The CBR forecasts that per capita GDP continues to diverge from the pre-crisis trend which had been followed for at least 60 years. The dislocation in this trend is the most important macroeconomic phenomenon of our times. For reasons not fully clear, the UK economy is now on a much lower growth trajectory than for the whole of the previous period since WW2. One important consequence is the ‘need for austerity’. GDP in 2015 is 16% below the pre-2008 trend, and hence government tax revenues are reduced by a similar amount or around £125 billion per annum. The apparent need for large cuts in public spending, in an attempt to return to the relatively small deficits of the pre-crisis years, stems from a failure of the economy to return to the long-term growth trend as happened in all previous recessions. Osborne plans to reduce the deficit further, to zero by 2019/20, but in the view of the CBR he will not achieve this aim.

The significant and prolonged reduction in GDP growth after the 2008 crisis, which seems to have established the UK economy on a new low growth trajectory, is the most significant development in the UK economy in fifty years

The dislocation to long term growth trends caused by the 2008 event, and the affects this had on eroding the revenue base of the public sector, meant that the economic and fiscal policies pursued under New Labour would have had to change, but so far it is the Tories that have reaped the political advantage from the 2008 crisis and have set the agenda for the reshaping of the post 2008 economic landscape based on shrinking the state, reducing the deficit and balancing the budget. After the defeat of 2010 the Labour Party, in a moment of extreme political madness, accepted and therefore legitimised the Tory narrative that the main problem was overspending under New Labour, and the continuing crippling effect of this profound political misstep has meant that so far Labour has utterly failed to come up with a viable alternative narrative. However if the CBR projections are accurate then the Tories economy narrative is going to run into trouble as it fails to deliver either sustained growth, improved living standards or a balanced budget.

The slow growth projected in the CBR forecasts would reduce the flow of tax revenues and lead the Government to miss its target for a zero deficit by 2019/20 with public sector debt remaining well above the OBR’s expectation that it will fall to 71% of GDP by 2020. One of Wynne Godley’s beliefs was that governments cannot control their deficits or debt, since their revenues depend on growth in private sector income. In the current circumstances the Chancellor is, in the view of the CBR, relying on the expansion of household debt to generate the revenues necessary to cut government debt. The CBR forecasts show that although the Osborne’s austerity program may help to reduce the public finances deficit in the short term it is built on a consumer credit boom and escalating house prices that will lead to yet another boom bust cycle.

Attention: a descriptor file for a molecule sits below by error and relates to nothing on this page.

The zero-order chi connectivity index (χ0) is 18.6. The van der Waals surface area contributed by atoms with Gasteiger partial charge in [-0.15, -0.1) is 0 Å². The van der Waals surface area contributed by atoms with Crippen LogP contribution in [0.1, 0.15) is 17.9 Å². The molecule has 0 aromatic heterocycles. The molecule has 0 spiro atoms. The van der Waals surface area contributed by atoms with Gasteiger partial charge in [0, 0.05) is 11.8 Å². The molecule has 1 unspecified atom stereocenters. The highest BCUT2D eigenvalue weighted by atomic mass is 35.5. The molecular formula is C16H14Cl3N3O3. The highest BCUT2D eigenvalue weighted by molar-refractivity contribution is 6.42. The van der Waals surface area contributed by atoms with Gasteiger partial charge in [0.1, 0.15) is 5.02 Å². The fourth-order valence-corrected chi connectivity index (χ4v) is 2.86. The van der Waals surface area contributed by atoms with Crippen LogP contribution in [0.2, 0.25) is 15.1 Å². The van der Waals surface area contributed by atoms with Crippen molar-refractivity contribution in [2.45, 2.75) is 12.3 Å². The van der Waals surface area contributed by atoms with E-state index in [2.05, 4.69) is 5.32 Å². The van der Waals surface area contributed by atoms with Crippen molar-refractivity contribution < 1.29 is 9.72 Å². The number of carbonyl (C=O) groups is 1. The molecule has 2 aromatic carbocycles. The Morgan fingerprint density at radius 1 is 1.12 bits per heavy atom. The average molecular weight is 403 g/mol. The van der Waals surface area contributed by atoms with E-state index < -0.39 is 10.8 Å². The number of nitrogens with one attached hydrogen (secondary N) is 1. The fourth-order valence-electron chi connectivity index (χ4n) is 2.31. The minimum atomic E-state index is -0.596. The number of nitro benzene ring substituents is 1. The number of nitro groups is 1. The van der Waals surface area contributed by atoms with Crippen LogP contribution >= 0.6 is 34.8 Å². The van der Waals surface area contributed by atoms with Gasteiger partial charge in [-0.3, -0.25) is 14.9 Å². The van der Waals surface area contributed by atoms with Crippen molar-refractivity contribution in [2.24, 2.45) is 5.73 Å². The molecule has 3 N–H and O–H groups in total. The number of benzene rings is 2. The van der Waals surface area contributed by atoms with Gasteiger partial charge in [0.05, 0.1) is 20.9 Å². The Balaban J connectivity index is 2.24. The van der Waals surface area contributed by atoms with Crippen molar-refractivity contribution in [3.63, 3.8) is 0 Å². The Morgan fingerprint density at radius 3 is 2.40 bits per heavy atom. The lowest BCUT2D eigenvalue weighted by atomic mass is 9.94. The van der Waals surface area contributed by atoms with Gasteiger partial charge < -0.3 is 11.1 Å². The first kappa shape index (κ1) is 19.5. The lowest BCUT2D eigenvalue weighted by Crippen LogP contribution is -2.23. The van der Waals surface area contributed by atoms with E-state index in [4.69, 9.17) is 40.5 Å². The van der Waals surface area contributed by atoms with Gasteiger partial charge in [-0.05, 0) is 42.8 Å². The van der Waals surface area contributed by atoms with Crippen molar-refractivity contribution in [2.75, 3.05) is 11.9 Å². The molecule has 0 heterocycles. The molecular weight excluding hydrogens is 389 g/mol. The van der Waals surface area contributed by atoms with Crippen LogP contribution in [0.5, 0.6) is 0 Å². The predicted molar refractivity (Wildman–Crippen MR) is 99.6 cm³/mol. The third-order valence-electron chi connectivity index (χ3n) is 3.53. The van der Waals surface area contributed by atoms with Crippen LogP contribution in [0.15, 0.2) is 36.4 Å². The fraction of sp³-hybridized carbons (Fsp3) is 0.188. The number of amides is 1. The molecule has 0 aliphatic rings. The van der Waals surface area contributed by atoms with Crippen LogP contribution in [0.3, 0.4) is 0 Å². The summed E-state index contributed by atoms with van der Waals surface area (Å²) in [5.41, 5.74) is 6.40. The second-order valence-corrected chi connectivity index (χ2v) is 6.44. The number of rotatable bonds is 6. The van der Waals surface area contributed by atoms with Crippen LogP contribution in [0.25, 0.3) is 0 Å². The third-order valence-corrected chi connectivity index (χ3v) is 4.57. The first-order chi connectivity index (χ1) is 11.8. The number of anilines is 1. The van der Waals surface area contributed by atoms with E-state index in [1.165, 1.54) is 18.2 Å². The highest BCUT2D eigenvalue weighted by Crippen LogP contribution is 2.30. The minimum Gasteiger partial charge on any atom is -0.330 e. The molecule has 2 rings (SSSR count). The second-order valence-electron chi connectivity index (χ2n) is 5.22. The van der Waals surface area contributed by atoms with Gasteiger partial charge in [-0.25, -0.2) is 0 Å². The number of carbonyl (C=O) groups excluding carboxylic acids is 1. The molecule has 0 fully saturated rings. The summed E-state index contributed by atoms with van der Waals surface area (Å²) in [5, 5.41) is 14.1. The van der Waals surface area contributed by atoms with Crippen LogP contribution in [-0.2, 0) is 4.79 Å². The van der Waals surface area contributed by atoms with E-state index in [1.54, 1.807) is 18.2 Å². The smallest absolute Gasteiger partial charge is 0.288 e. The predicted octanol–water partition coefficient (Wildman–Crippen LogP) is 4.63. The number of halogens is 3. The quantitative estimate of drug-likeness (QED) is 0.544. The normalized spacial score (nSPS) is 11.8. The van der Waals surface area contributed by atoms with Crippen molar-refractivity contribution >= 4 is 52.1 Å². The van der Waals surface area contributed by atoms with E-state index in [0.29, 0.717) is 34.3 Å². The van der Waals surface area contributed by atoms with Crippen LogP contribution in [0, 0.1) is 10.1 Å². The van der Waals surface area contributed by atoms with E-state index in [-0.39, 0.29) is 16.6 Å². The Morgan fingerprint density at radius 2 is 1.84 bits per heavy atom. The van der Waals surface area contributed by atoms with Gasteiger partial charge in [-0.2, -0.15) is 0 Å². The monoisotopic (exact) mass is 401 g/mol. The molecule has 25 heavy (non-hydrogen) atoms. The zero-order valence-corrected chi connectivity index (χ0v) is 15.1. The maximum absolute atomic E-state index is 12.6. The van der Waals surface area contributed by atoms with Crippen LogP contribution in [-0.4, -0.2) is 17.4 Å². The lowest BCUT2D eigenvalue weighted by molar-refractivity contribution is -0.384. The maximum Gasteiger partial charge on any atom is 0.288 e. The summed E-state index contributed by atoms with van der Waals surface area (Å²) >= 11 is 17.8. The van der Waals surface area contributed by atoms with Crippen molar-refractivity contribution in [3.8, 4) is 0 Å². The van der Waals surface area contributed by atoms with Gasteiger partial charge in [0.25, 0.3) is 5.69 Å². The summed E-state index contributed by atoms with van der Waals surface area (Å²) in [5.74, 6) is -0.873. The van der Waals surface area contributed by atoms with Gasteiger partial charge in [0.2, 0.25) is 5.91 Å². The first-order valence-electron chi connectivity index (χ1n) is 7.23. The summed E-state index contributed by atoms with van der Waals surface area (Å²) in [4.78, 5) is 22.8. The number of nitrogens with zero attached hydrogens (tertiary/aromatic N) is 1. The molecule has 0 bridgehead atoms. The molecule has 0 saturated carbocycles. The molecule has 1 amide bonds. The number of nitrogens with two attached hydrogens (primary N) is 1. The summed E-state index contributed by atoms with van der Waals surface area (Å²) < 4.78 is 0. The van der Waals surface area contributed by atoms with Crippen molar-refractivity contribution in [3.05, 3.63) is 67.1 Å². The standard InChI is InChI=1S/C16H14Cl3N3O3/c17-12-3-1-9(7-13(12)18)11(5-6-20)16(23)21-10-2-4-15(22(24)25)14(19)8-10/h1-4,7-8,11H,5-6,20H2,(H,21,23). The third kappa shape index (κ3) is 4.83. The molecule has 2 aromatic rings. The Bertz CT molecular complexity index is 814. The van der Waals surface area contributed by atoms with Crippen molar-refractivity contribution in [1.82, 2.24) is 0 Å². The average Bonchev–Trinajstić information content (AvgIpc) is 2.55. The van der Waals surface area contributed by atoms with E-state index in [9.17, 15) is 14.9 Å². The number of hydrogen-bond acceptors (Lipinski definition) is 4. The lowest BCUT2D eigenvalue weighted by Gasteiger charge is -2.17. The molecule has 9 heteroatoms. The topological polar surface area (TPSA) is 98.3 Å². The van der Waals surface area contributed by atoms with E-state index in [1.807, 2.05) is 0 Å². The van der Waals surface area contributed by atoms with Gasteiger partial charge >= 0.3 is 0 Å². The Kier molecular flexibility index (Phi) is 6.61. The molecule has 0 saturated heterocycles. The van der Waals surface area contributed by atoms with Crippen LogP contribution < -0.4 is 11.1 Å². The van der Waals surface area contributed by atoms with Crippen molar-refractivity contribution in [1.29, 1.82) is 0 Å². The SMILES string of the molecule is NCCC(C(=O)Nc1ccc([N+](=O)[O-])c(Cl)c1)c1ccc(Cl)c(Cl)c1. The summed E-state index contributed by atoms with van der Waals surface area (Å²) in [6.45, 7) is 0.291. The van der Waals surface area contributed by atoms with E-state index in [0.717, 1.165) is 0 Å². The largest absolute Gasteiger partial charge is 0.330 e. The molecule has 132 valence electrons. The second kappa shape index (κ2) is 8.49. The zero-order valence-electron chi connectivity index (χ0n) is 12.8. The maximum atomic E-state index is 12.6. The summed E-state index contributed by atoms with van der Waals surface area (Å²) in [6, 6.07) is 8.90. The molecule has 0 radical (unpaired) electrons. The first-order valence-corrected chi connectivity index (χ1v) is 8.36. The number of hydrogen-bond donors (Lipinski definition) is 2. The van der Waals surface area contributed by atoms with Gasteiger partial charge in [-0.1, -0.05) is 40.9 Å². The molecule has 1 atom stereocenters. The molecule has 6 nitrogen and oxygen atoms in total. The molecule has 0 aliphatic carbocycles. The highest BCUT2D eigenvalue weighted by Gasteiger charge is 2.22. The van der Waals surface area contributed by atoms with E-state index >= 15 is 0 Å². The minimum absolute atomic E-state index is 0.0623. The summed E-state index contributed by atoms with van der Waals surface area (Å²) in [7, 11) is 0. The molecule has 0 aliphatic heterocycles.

In other words – current UK growth is being driven by rising private debt which is balancing the deflationary impact of cuts in UK government spending and debt. Once the private debt cycle reaches the point of exhaustion (which in the CBR view is relatively soon) growth will slow and, combined with the deflationary impact of government spending cuts, this will cause growth to slow which in turn will cause the erosion of the government’s fiscal position, and this in turn will cause the government to miss its deficit reduction targets. This could seriously undermine the popularity of an Osborne succession and render the Tory government vulnerable to attack, assuming of course that the Labour recovers its wits and begins to function as an effective opposition and a viable government in waiting. Unfortunately I don’t think the Labour Party will recover its wits anytime soon and as a result I fear that the opportunity to attack the Tory government a few years down the line, at a moment of vulnerability as it’s economic policy runs into the buffers, will probably be lost.

If in a few years the Tories’s economic strategy runs into difficulties, and if, as I fear, Labour proves incapable of offering both a strong critique of that policy and a powerful, plausible and viable alternative economic narrative, it would represent a generational failure by the left.